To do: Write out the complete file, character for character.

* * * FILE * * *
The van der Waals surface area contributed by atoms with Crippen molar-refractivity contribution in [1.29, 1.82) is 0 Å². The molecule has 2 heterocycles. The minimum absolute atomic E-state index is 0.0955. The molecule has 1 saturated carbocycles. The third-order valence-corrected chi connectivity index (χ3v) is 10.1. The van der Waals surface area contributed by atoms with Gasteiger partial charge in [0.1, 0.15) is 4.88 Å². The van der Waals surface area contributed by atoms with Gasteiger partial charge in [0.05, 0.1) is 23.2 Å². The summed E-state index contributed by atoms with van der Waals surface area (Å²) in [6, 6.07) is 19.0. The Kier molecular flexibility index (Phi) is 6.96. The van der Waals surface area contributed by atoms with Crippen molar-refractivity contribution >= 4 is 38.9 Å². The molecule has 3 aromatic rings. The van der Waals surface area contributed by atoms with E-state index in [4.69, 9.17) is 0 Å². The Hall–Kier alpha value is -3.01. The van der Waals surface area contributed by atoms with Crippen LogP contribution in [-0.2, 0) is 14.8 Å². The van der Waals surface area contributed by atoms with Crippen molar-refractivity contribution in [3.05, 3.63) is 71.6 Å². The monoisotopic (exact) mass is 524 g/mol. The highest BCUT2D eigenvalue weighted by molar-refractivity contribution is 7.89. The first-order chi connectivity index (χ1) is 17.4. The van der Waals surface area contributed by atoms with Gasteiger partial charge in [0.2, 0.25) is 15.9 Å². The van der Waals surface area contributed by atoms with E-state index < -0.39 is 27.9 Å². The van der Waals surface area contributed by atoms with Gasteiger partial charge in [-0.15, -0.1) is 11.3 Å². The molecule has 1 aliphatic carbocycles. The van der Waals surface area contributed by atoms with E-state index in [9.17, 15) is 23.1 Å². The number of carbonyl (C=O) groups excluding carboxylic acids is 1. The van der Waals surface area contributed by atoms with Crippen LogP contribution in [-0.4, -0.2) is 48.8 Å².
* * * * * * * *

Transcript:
The van der Waals surface area contributed by atoms with Crippen molar-refractivity contribution in [1.29, 1.82) is 0 Å². The molecule has 2 heterocycles. The minimum absolute atomic E-state index is 0.0955. The molecule has 1 saturated carbocycles. The third-order valence-corrected chi connectivity index (χ3v) is 10.1. The van der Waals surface area contributed by atoms with Gasteiger partial charge in [0.1, 0.15) is 4.88 Å². The van der Waals surface area contributed by atoms with Gasteiger partial charge in [0.05, 0.1) is 23.2 Å². The summed E-state index contributed by atoms with van der Waals surface area (Å²) in [6, 6.07) is 19.0. The Kier molecular flexibility index (Phi) is 6.96. The van der Waals surface area contributed by atoms with Crippen molar-refractivity contribution >= 4 is 38.9 Å². The molecule has 3 aromatic rings. The van der Waals surface area contributed by atoms with E-state index in [4.69, 9.17) is 0 Å². The Hall–Kier alpha value is -3.01. The van der Waals surface area contributed by atoms with Crippen LogP contribution in [-0.2, 0) is 14.8 Å². The van der Waals surface area contributed by atoms with Crippen molar-refractivity contribution in [3.05, 3.63) is 71.6 Å². The monoisotopic (exact) mass is 524 g/mol. The highest BCUT2D eigenvalue weighted by molar-refractivity contribution is 7.89. The first-order chi connectivity index (χ1) is 17.4. The van der Waals surface area contributed by atoms with Gasteiger partial charge in [0.2, 0.25) is 15.9 Å². The van der Waals surface area contributed by atoms with E-state index < -0.39 is 27.9 Å². The van der Waals surface area contributed by atoms with Gasteiger partial charge in [-0.15, -0.1) is 11.3 Å². The molecule has 1 aliphatic carbocycles. The van der Waals surface area contributed by atoms with E-state index in [9.17, 15) is 23.1 Å². The number of carbonyl (C=O) groups excluding carboxylic acids is 1. The van der Waals surface area contributed by atoms with Crippen LogP contribution in [-0.4, -0.2) is 48.8 Å².